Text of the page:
Herwin Novianto presents a slice-of-life family drama revolving around the life of a dysfunctional family and their struggle in Yang Tak Tergantikan (trans. the irreplaceable one). Occupying the center stage of the narrative is Lulu Tobing in another subtle performance portraying a divorcee living independently with her three young-adult children. She’s the beating heart of the story, co-written Gunawan Raharja (Aisyah: Biarkan Kami Bersaudara), that feels grounded and intimate without having to dip into sheer complications.
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Tobing is Ariyati, a single mother who works as an online taxi driver to support her family after the marriage broke down a few moments back. Her husband—whose presence is like a looming shadow for the rest of the duration—moved out from the house and he’s basically non-existent to her. It’s been a rough year for her. With the house rent is almost due, she has to collect enough money to extend for another year. Her children, mostly unknowing of the divorce complication, is surprisingly supportive to her even when they bear their own burden. Bayu (Dewa Dayana), the oldest son, works tirelessly to help the family making ends meet. Tika (Yasamin Jasem) is the extension of the mother’s care in home while working her blossoming youth out. The youngest child, Kinanti (Maisha Kanna), is a chess prodigy craving for lost attention but never losing her control. It’s an optimistic story about family that sticks together to confront whatever perils coming in their way. It’s as simple as that but it’s surprisingly moving.
There’s barely plot development in Yang Tak Tergantikan hinting any complications in the process. The linear narrative flows spontaneously and almost feels episodically. Believable conflicts make way into the story smoothly and take turn to unravel almost too smoothly. It feels like Novianto and Raharja‘s script plays a little too safely in developing the conflicts, making sure that no loose thread left hanging. In consequence, the story feels a little plain in terms of tension. Each character grapples with their own inner conflicts at the same time; but, the plot tends to resolve them one by one before any of those discords collides into each other. This would eventually feel a little discounted given some resolution comes with simplification; but, that gives the leading characters moment to find solace in each other—the story’s most profound message.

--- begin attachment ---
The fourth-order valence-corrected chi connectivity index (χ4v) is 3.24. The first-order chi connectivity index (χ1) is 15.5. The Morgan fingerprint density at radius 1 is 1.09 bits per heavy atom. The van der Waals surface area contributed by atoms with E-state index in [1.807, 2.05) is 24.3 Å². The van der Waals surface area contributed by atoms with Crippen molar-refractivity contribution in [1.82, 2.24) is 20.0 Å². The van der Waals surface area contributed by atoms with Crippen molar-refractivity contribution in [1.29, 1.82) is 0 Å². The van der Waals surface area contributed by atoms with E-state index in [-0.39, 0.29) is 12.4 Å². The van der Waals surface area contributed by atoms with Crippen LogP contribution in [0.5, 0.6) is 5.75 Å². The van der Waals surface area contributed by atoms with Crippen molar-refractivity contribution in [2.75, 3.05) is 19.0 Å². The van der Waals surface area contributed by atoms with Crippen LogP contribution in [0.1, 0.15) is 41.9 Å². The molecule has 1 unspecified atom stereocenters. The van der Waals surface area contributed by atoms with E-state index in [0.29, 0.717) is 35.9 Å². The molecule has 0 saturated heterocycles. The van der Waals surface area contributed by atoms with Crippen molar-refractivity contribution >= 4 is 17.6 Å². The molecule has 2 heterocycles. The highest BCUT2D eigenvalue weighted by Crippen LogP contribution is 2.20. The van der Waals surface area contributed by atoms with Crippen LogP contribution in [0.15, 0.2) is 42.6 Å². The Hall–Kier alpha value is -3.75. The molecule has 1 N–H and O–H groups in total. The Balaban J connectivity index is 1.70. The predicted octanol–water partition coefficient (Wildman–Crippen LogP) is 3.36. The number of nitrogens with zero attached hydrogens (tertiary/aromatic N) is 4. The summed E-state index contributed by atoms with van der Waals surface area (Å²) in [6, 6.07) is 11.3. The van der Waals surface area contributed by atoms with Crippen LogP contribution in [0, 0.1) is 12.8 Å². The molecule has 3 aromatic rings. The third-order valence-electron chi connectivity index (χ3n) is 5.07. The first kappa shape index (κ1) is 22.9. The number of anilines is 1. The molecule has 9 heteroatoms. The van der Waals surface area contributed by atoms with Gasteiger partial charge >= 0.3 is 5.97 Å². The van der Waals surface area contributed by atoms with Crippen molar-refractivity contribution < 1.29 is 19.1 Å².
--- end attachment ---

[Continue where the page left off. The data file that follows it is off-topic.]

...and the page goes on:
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The narrative isn’t always the most compelling in developing the tension and arranging the rhythm; but, emotionally excellent performances by the ensemble of casts make it excusable. Tobing, who has recently rekindled her acting career in matriarch roles, makes a back-to-back tour de force. Her performance as the mother of a pregnant teen in Dua Garis Biru is irresistibly brilliant; but, here she doubles down her outstanding performance with an even better showcase of subtleties and emotion-driven panache. Dayana, Jasem, and Kanna‘s refined performances as Tobing‘s young adult children helps achieving the new height she performs. The literal absence of a patriarch figure in the story makes her character more compelling in presence.
For the whole duration, Yang Tak Tergantikan posts an unspoken question: who is the irreplaceable one? While the premise suggests that the patriarch is the one, the entire story tells otherwise. The non-existent father is completely replaceable; but, it’s the matriarch figure that proves her irreplaceability. It might deliver a tad too optimistic story of a dysfunctional family struggling with the absence of a father figure; but, it’s done correctly thanks to the uniformly brilliant casts.